Risk is extremely relevant to the role of the internal auditor. His work may often involve carrying out a risk assessment exercise, designed to identify the main areas of risks to which the organization is exposed. The internal auditor will report those risks to management, and will perhaps make suggestions about how risks can be managed.

It is useful to analyze the risks that are considered by internal auditors into three main categories. These are :


These are the risks that the operating activities of an entity may be disrupted, either deliberately or unintentionally and in error. Employees make mistakes, and do something wrong or forget to do something. Machines may break down. There may be poor security arrangements, poor supervision, weak management or an ineffective organization structure. Operational risk refers to anything that might go wrong with operational activities.


These are the risk of what might happen if there are changes in the financial environment, such as interest rates, taxation law or exchange rates. Financial risk also includes credit risk, which is the risk of non-payment or late payment by customers.


These are risk that the entity may fail to comply with relevant rules and regulations, resulting in penalties being imposed by regulatory authorities or fines being paid to injured parties. Examples of compliance risk vary according to the nature of a company’s activities: they may include the risk of non-compliance with health and safety law, anti-pollution law, employment law, and so on.


Approaches to risk management that an internal auditor may recommend to management include the following:


Risk acceptance means accepting the risk and doing nothing to reduce the possibility that an adverse event will happen and doing nothing to limit the consequences if an adverse event does occur. This approach is normally only acceptable if the risk is insignificant.


Risk reduction involves taking measures to reduce the probability that an adverse event will happen, or reducing the consequences of an adverse event. Measures to reduce risk may involve instituting appropriate controls to minimize the risk to which the entity is exposed. Most internal controls are designed as risk reduction measures.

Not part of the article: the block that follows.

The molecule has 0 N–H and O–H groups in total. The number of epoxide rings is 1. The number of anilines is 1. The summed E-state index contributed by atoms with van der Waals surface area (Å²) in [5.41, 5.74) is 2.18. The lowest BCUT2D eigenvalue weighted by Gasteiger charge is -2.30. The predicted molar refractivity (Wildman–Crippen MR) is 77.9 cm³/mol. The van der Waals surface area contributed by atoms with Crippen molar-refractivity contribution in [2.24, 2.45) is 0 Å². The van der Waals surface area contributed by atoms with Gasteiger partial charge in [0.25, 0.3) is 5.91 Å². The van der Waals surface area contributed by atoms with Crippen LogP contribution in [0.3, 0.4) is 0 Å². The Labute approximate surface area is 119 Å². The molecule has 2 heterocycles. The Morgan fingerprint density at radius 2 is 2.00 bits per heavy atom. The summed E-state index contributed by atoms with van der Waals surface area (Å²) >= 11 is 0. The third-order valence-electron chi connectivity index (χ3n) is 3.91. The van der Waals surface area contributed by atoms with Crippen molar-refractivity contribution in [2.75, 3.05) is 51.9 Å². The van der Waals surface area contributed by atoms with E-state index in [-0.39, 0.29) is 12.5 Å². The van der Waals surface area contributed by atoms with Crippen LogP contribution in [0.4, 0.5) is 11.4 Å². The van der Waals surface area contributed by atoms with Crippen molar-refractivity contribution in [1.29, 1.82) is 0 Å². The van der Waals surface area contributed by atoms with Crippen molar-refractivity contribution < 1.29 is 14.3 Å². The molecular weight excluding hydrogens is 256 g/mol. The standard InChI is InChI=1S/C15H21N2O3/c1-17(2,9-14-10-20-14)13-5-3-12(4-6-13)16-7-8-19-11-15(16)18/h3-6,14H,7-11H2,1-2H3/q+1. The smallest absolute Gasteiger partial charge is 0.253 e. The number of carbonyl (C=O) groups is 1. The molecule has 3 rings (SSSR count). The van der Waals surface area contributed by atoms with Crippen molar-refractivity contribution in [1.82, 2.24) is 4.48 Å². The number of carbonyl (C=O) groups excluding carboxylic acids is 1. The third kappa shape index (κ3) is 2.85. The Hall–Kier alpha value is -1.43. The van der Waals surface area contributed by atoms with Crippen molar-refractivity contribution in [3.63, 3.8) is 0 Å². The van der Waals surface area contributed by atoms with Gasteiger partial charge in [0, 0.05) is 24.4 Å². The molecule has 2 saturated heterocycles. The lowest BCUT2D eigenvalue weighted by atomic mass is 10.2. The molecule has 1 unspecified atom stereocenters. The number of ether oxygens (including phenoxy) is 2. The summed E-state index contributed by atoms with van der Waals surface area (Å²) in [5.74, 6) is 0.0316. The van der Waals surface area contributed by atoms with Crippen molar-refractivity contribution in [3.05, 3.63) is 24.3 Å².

Risk avoidance means avoiding transactions or situations that would create an exposure to a risk. For companies, it is normally impossible to avoid risks entirely without withdrawing from a business operation entirely.


Risk transfers means transferring the risk to a third party, often in return for a payment. The most commonly-used example of risk transfer is probably the use of insurance. With insurance, risk is transferred to an insurance company in exchange for the payment of a premium.


Internal audit will usually provide assurance on:

Safeguarding of the company’s assets.

The completeness and accuracy of the company’s accounting and other records.

The adequacy and effectiveness of measures to prevent fraud and other irregularity and

The overall effeiciency of the operations.

The internal auditors should develop a strong, in-depth knowledge of the company’s operating system, coupled with their own professional expertise, and they are therefore in a good position to advise management on the assessment of risk and the implementation aof procedures and controls. If there is no internal audit function, the external auditor will usually need to carry out some review and testing of the company’s systems and controls, but as their focus is the material accuracy of the annual accounts their work will concentrate on financial controls rather than the company’s overall system of internal control. The level and extent of their review and testing will also be lower, as the level of assurance needed for external audit purposes will not be as extensive as that required for effective management of the business.






An internal audit function is an essential element of a sound corporate governance system. It may also liaise with the audit committee, who may themselves require special reports from the internal auditors.

The role of internal audit is set by management and the type of work they do will depend on what management requires of them. However their work is likely to encompass the following, all of which are useful to management.


This involves an assessment of the adequacy of the entity’s systems and controls in managing the risks of the business and could encompass IT audits. Where there are deficiencies, the internal auditor will recommend cost effective improvements to management. For example if the company does not properly check goods received for quality and quantity, the entity is at risk of accepting substandard goods or the wrong quantity of goods. The internal auditor would require procedures to be put in place to prevent losses incurred by such a lack of controls.